ISO 27009: 2016 Sector-specific application of ISO 27001

 

Cyber Attack 2

 

Of benefit to developers of sector-specific guidelines to the application of ISO 27001

Daily stories in the media confirm that there is no organization, no matter how big or small, nor what sector it works in, that isn't susceptible to cyber security breaches. with phishing attacks leading to ransom demands at an all time high.  All information is valuable both to your own organization and to the interested parties who include your customers, your suppliers, governmental and regulatory authorities.  

Remember that you hold information owned by and/or of great value to them as well as your own.  Data needs to be protected from government organizations, competitors and others wishing to steal them on their own account or for sale to third parties.  The task of securing information effectively is formidable.

And for such information security arrangements to be effective, it is necessary to:

Get your retaliation in first

Allegedly, it was Willie John McBride many decade ago who, as captain of the Lions about to play against a South African team that played rugby with scant regards for the rules, told them to 'get your retaliation in first'  (by the way they did, and it worked).  The same expression definitely applies to your cyber security arrangements.  But where does one start?

ISO/IEC 27001:2013 (commonly called ISO 27001), the international standard for information security itself, is only a starting point.  While it sets out the requirements for an information security management system (ISMS), it is only one of the ISO 27000 family of standards, which now has more than 35 members and growing.  These include:

  • Requirement Standards,
  •  
  • Guideline Standards,
  •  
  • Sector-specific guideline Standards,
  •  
  • Control-specific guideline  Standards, and a
  •  
  • Vocabulary Standard.

 

The graphic below shows some examples.

 

2016 Sector-specific application of ISO 27001 Chart Source: ISO 27000:2014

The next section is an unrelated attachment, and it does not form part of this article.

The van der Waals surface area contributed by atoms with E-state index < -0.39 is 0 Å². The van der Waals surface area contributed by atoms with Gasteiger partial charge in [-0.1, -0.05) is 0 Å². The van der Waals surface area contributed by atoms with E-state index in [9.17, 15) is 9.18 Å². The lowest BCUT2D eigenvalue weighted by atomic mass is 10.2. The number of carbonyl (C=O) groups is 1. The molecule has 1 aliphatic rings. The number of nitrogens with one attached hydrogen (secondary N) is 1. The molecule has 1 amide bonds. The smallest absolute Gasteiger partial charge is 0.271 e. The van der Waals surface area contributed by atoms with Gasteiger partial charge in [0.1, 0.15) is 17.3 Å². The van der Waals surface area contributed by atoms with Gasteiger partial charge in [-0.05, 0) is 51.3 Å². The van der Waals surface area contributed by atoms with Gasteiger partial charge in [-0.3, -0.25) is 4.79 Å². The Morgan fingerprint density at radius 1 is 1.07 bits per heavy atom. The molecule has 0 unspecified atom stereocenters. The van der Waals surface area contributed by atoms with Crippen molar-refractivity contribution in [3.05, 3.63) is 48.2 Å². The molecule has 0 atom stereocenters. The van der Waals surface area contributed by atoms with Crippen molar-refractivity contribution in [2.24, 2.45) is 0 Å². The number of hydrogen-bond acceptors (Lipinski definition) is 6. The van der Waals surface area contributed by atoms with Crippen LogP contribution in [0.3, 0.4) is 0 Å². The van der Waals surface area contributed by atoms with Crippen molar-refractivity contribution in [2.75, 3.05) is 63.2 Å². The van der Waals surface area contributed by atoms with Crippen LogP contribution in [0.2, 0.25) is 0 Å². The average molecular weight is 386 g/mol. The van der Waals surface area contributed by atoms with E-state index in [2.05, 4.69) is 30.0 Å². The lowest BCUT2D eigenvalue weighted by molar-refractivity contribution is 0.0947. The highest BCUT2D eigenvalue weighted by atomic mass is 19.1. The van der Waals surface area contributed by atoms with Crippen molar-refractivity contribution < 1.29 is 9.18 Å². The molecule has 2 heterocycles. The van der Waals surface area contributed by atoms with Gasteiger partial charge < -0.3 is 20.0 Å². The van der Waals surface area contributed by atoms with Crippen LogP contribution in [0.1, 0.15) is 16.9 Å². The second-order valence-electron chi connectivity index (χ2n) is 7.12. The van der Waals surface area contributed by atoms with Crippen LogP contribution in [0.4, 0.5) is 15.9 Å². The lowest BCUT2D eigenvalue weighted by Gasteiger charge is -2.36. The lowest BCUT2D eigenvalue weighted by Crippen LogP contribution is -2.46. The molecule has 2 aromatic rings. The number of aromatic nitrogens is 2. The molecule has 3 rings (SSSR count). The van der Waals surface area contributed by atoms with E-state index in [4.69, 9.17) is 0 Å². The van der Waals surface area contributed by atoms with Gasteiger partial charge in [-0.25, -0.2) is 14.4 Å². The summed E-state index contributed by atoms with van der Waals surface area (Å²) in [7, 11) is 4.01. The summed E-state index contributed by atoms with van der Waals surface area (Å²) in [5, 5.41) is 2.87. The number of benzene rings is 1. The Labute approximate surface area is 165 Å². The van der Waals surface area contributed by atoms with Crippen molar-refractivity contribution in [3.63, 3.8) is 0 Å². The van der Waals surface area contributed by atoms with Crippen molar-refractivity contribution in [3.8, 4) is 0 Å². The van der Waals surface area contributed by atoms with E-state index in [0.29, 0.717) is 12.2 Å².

The main companion to ISO 27001 is ISO 27002, a Code of Practice for information security controls.  It considers each of the vulnerabilities set out in Annex A of ISO 27001 and suggests typical controls that could be applied to reduce risk to an acceptable level.  

Annex A is intended as a list of 100+ common vulnerabilities that should be considered.  However, it does not address sector-specific requirements.

Several such sector-specific standards have already been published, including  ISO/IEC 27011 for telecoms, ISO/IEC 27017 for cloud computing and ISO/IEC 27019 for the energy sector. These standards are examples of where controls, additional to those in ISO/IEC 27001, have been defined to meet the requirements of the specific sectors concerned.

If your ISMS ignores these supplementary ISO 27000 Sectoral Standards...

You are at risk of missing a vulnerability that is know to be significant for organizations in your business sector.  Frankly, it would be stupid not to include all these known vulnerabilites in your Statement of Applicability and, where appropriate, mitigate the threat in your risk treatment.

Towards a harmonized structure, common language and detailed guidance

In developing these standards, it became clear that a harmonized structure and language, based on ISO/IEC 27001, and with detailed guidance would make the development of future sector-specific standards more effective, and avoid duplication.  

The result is the recently published ISO/IEC 27009 that will help standards developers provide the necessary advice and guidance on how to create standards on the application of ISO/IEC 27001 to individual sectors.

For those implementing and maintaining an ISMS, it will speed the development of sector specific guidance standards that will provide advice on:

  • how to add to, refine or interpret the requirements of ISO/IEC 27001 and
  •  
  • how to add or modify the implementation guidance of ISO/IEC 27002 for sector-specific use.

 

And with cyber attacks 'exploding' at the present time, speed is of the essence.

For more information, and perhaps to buy a copy of the new Standard, go to the ISO Website.

A good source of information on all things to do with ISO 27001 is iso27001security.com.

Information on our Courses can be found at To select your ISO 27001 Auditor Course.

Gap Analysis ISO 27001

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Note: First published in 2017, this Post was revised and updated in October 2020.

Written by Dr John FitzGerald

Director and founder of deGRANDSON Global. After 15 years in the manufacturing industry, John has spent the past 25 years training, consulting and auditing ISO 9001 and other management systems.

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